It was Christmas Eve. He was quiet as they ate breakfast. Cheyenne held his hand as they walked the glistening white sand and Austen kept showing him crabs. Alicia sat with her legs stretched out in front of her gazing at waves bright as the tip of a welder's torch. A few dogs raced back and forth and several people had kites up. They were bits of colour loose in the air.
"Dad!" said Austen. "Can we get a kite?"
"Would you like one too, Chey?" he asked his daughter.
"Sure," she smiled.
The four of them went into the town and walked up and down the streets. They wound up back on the strip that faced the highway and the beach. Cars and trucks in a hurry flashed past. Austen pointed. "There's a shop."
It was long and low and more like an old cottage than a shop. The roof sagged, the windows were large and framed by unpainted grey wood, kites hung limply from the eaves right around the building. The windows were crammed with more kites and spools of string and long cloth tails. It seemed untidy to Simon.
"Look at the colours!" Cheyenne shouted and the children yanked open the shop door.
It was much bigger inside than he had expected. And darker. And cooler. The only light was what came in through the windows. The owner smiled through his grey and white beard and glasses and said hello and went back to talking with a customer. People were scattered throughout the store. Simon's family roamed from one display to another. Kites hung from the rafters by the dozens, they hung from pillars and posts, they rested on counters. There weren't really any aisles. You just made your way around as best you could.
Simon stood by himself next to a kite that was a biplane. He could hear people talking, even his own wife and children, in subdued voices, as if they were in some kind of gallery or sanctuary. There was a rustling and a movement around him every time the door opened. A dragon stirred over his head and nearby a unicorn tossed its mane. You seem anxious to get out of the store, he said softly. The sky is where you belong, isn't it?
"Gettin' kind of warm in here," said the bearded owner and he propped open the door with a great slab of silver driftwood.
The sea breeze moved into the store unchecked. A diamond kite squirmed on the left, a delta kite on the right near the ceiling. A spiral banner spun and stopped. A hawk on a shelf grew restless and sprang up and onto the floor at this feet. He picked it up. You are being cautious, Simon said to the wind.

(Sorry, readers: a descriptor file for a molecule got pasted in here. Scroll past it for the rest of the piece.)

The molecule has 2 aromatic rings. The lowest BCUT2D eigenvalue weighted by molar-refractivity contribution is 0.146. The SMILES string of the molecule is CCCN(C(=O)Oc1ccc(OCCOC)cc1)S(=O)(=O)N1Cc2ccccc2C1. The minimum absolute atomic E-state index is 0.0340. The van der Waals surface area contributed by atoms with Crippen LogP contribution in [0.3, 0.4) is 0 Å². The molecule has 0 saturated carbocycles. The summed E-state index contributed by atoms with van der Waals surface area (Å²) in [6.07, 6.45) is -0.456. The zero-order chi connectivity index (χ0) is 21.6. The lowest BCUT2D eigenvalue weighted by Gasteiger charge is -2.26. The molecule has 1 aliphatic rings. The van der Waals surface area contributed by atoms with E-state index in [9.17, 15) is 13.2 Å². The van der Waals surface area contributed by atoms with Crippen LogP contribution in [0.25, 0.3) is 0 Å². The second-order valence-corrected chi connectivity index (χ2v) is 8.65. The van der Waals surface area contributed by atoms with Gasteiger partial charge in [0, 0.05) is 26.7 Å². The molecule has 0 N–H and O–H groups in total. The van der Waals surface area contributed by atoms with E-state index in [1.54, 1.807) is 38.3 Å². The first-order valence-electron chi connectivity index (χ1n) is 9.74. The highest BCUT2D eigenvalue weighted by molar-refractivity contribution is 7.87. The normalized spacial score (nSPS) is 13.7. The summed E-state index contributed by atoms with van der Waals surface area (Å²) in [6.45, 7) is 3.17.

A sudden gust made the store jump. Every kite leaped and strained at the string that held it. The breeze steadied and then came on without stopping. Colours whirled and fabric fluttered. All the rafters danced with eagles and dolphins and flying fish. Light flashed back and forth. The walls moved and the entire shop seemed to spring into the air, spin and drop. Brightness surged up in Simon's chest. Everywhere he looked there was life and a yearning for air and space and freedom. I would have to buy you all, he said with his lips. Then he scopped up an orca and a diamond with porpoises sewn across it and headed for the till.
"Come on, let's go!" he shouted above the flapping and creaking. "I've got two kites. You guys get two more."
They filled the blue sky that day because in the end they bought seven kites and put them all up to colour dance in the sun. Simon sprang across the sand and in and out of the waves. All that night they slept with the kites in the room with them and all that night everyone heard the kites moving about in the dark. They did not go to Disneyland and they did not care because the sun rose again and the west wind came swiftly across the waves of the sea and the kites flew and were free and they were free with them and it was the morning of Christ's birth. Simon returned to the kite shop - banners streamed from its rooftop, the kites attached to its eaves hurled themselves up against their strings and swirled, the entire store swooped and swung - and walked up to the bearded man.
"How can I help you?" asked the man.
"I will buy the shop," said Simon. "How much?"
The bearded man squinted through his glasses. "How much for all our inventory?"
"How much for all the inventory, all the kite tails, all the spools of string, all the windows and all the walls and every corner of the roof."
"You want to be a kite seller?"
"I will sell kites and they can have God as well."
The man looked at Simon, took off his glasses and looked again, breathed on his lenses and rubbed them with the bottom of his T shirt, put the glasses back on his face and smiled at Simon as if seeing him for the first time. He put out his hand. "I think that can work," he said.
Simon preached there and the kites spun and lifted over the heads of all the people who sat and listened. The door was always open during worship, even during the winter rains, and the entire shop seemed to smile because of it. Alicia played her cedar flutes and Cheyenne her keyboard and Austen his hand drum but when the church prayed there was only the sound of the kites moving. They were sold on every day but Sunday and once a month in fine weather the whole congregation trooped down to the beach with their favourites and let them fly free and high while they sang hymns and Simon fingerpicked the tunes on his Bernardo Chavez Rico handbuilt acoustic guitar.
Simon came back to life, he forgave and was forgiven, he loved, and stood on the beach most mornings and faced the sea and the west wind and prayed to God and put saltwater to his face. Deep calls unto deep, he said with his lips. And they never called the church anything else but The Kite Shop and a lot of people found life there, not just Simon. They stopped often on their way to work during the week to look at the cottage dance in the wind and the kites pull their strings taut and ache for the sky and to watch Simon stand among the kites and move his lips and, every now and then, as if he were a kite himself, stretch his arms towards heaven and float above the earth.